While these depressing numbers suggest some policy responses — especially beefing up sex education in public schools and on college campuses — it also suggests there’s deeper cultural problems afoot in the U.S. I think it’s a combination of two factors. One is that strong streak of anti-intellectualism and suspicion of science in our culture. The other is the sin-and-punishment frame that’s so frequently applied to sexuality. Both of these problems are exacerbated by a Christian right that willfully exploits these tendencies to deprive people, especially women, of control over their own sexualities and lives.
I probably don’t need to work too hard to convince you that this country has serious problems accepting scientific facts, but a short list of evidence: Anti-vaccination nuttery, homeopathy, global warming denialism, creationism. All these have high levels of popularity, or at least some amount of influence over ordinary people. This kind of suspicion of science affects how people understand the effectiveness of contraceptio. To make it worse, people’s understanding of how these things works relies so much on word of mouth. The problem is that a lot of people who misuse or don’t use contraception and then get pregnant claim to family and friends that they were using contraception, which reinforces the false belief that it’s less effective than it is and that you can’t stop fate when it comes to getting pregnant.
The second reason that there’s an overemphasis on this “fate” narrative is that Americans still just aren’t completely comfortable yet with sex for pleasure, especially when it’s women having it. Hard to believe in a culture drenched with porn, but yet there we are. The notion that a woman can go for years, decades, even her entire life having all the sex she wants without necessarily having to pay for it with an unintended pregnancy doesn’t make sense in the sin-and-punishment narrative that lingers in American attitudes about sex.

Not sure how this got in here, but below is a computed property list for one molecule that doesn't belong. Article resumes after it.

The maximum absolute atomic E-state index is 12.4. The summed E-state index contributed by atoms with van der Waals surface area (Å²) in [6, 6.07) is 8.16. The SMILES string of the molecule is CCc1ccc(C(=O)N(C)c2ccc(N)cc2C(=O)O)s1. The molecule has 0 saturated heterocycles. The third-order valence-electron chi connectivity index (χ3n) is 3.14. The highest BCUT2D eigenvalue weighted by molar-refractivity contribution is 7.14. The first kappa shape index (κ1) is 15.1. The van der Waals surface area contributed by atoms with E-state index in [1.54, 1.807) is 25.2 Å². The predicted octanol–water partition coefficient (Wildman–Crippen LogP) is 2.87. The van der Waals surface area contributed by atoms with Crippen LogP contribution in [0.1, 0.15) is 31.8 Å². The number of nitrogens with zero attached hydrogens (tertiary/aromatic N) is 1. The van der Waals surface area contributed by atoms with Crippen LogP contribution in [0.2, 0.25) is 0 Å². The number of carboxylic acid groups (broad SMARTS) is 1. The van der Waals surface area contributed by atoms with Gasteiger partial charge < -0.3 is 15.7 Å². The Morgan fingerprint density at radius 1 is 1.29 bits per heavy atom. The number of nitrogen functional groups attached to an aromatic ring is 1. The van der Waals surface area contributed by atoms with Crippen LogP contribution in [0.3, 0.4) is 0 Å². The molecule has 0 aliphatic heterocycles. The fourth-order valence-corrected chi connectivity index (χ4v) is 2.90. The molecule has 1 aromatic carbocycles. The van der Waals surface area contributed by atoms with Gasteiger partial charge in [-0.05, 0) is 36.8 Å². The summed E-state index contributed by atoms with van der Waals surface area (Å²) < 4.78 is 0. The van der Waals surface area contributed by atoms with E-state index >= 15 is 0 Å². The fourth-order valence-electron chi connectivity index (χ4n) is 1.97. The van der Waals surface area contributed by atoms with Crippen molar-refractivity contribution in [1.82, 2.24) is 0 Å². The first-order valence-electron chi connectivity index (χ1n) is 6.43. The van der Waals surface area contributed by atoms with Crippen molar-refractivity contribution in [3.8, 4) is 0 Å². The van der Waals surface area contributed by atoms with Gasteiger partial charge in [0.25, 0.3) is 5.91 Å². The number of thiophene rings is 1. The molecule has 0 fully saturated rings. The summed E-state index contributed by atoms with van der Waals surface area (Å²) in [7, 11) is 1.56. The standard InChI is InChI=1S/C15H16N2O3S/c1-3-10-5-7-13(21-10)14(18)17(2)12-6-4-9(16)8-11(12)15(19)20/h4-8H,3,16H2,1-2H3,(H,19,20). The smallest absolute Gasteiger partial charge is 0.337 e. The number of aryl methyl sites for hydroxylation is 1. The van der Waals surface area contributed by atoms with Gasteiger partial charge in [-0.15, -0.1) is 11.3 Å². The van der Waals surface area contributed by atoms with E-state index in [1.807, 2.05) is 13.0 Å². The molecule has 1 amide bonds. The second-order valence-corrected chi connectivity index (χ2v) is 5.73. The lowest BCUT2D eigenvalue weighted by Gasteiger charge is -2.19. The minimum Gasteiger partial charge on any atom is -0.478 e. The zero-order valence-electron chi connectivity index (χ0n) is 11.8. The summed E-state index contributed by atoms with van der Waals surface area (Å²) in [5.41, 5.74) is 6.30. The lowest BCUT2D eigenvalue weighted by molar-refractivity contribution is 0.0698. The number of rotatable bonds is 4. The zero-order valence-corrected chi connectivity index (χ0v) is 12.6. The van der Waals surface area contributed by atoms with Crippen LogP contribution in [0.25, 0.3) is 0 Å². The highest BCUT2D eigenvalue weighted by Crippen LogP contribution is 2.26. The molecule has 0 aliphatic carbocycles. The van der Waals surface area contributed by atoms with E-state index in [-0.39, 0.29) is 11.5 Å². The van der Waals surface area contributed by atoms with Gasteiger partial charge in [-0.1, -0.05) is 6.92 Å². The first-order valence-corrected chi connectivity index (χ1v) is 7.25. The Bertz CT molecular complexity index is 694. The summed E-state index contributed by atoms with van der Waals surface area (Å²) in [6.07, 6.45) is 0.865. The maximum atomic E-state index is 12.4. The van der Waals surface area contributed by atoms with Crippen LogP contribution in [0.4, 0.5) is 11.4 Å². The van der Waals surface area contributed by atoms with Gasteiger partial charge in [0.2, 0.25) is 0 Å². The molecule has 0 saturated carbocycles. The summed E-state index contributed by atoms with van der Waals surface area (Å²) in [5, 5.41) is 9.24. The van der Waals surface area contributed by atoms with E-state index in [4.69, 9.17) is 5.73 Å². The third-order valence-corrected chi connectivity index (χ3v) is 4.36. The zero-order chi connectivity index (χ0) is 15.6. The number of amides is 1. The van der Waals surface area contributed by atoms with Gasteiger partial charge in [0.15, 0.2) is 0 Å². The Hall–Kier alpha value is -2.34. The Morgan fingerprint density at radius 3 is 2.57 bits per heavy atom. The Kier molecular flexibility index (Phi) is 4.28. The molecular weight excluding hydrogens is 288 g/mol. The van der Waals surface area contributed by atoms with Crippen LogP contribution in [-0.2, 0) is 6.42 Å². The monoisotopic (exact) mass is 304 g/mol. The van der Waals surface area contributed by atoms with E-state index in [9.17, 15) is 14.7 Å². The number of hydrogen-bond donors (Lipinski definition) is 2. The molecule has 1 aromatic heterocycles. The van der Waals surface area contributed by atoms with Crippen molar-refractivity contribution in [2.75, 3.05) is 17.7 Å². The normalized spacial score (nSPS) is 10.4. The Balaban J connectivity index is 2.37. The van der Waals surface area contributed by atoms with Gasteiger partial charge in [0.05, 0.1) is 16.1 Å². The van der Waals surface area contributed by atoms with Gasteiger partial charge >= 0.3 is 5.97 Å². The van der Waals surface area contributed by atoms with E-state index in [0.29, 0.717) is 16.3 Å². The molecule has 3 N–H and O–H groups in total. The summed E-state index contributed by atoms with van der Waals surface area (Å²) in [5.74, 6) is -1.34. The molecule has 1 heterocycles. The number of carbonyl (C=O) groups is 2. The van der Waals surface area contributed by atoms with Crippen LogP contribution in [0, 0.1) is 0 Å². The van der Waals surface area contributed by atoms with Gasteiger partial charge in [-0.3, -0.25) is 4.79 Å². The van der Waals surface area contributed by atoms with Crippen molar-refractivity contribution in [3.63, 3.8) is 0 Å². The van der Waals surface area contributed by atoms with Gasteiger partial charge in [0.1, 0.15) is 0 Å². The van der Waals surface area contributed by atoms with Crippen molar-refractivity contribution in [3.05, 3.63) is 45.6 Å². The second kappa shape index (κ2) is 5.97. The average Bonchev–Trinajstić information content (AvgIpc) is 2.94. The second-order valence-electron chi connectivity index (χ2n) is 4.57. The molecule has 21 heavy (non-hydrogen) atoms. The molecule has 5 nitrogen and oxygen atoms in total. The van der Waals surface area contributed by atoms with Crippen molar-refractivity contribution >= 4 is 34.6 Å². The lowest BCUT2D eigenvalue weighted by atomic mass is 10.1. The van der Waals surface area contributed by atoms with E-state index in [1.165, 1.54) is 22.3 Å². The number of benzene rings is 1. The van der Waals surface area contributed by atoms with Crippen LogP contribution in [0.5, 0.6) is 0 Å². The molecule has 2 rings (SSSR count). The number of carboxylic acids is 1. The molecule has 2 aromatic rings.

Better education can help, of course. If people are presented with the correct information at the right age, they are more likely to retain and understand it. But information without illustration is notoriously hard for people to fully understand and remember. Perhaps one way to help would be to use more story-based methods of education when it comes to teaching about contraception. Use examples of women who were able to avoid unintended pregnancy, and who were therefore able to have babies when they made an active choice to do so. Modeling alternatives to “leave it to fate” would be worth the citation of a million statistics about contraception effectiveness.
But ultimately, we as a culture have to change our thinking about science and sexuality. We have to stop seeing science as a subversive force or putting more emphasis on word of mouth information than on scientific information. We also need to stop seeing sex as dirty and sinful. Until we stop seeing sex as a sin, the idea that women should “pay” for it with unintended pregnancy will linger.